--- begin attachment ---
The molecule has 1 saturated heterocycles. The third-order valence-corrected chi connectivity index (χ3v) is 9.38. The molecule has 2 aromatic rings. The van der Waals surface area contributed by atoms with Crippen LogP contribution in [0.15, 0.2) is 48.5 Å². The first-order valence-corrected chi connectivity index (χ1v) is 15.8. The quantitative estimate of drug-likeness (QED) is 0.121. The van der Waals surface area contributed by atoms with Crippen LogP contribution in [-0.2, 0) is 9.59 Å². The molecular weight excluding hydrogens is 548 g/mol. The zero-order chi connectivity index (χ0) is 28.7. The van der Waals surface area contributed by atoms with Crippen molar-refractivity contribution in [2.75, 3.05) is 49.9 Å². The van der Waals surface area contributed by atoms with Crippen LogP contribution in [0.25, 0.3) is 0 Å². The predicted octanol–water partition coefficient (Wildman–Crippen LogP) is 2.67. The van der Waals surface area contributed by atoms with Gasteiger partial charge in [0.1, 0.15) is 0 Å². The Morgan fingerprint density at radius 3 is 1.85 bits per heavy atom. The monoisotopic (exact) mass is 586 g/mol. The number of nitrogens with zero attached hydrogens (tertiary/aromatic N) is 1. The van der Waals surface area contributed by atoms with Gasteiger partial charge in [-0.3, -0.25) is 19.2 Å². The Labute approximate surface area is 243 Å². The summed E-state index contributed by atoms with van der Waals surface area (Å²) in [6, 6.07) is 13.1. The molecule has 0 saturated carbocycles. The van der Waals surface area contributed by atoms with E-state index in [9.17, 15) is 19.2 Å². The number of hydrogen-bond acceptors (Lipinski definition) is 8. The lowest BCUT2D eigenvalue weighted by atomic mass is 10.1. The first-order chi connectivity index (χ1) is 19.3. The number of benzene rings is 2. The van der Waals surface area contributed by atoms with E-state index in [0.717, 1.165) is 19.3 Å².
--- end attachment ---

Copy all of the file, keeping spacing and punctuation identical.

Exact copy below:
The molecule has 1 saturated heterocycles. The third-order valence-corrected chi connectivity index (χ3v) is 9.38. The molecule has 2 aromatic rings. The van der Waals surface area contributed by atoms with Crippen LogP contribution in [0.15, 0.2) is 48.5 Å². The first-order valence-corrected chi connectivity index (χ1v) is 15.8. The quantitative estimate of drug-likeness (QED) is 0.121. The van der Waals surface area contributed by atoms with Crippen LogP contribution in [-0.2, 0) is 9.59 Å². The molecular weight excluding hydrogens is 548 g/mol. The zero-order chi connectivity index (χ0) is 28.7. The van der Waals surface area contributed by atoms with Crippen molar-refractivity contribution in [2.75, 3.05) is 49.9 Å². The van der Waals surface area contributed by atoms with Crippen LogP contribution in [0.25, 0.3) is 0 Å². The predicted octanol–water partition coefficient (Wildman–Crippen LogP) is 2.67. The van der Waals surface area contributed by atoms with Gasteiger partial charge in [0.1, 0.15) is 0 Å². The Morgan fingerprint density at radius 3 is 1.85 bits per heavy atom. The monoisotopic (exact) mass is 586 g/mol. The number of nitrogens with zero attached hydrogens (tertiary/aromatic N) is 1. The van der Waals surface area contributed by atoms with Gasteiger partial charge in [-0.3, -0.25) is 19.2 Å². The Labute approximate surface area is 243 Å². The summed E-state index contributed by atoms with van der Waals surface area (Å²) in [6, 6.07) is 13.1. The molecule has 0 saturated carbocycles. The van der Waals surface area contributed by atoms with E-state index in [9.17, 15) is 19.2 Å². The number of hydrogen-bond acceptors (Lipinski definition) is 8. The lowest BCUT2D eigenvalue weighted by atomic mass is 10.1. The first-order chi connectivity index (χ1) is 19.3. The number of benzene rings is 2. The van der Waals surface area contributed by atoms with E-state index in [0.717, 1.165) is 19.3 Å².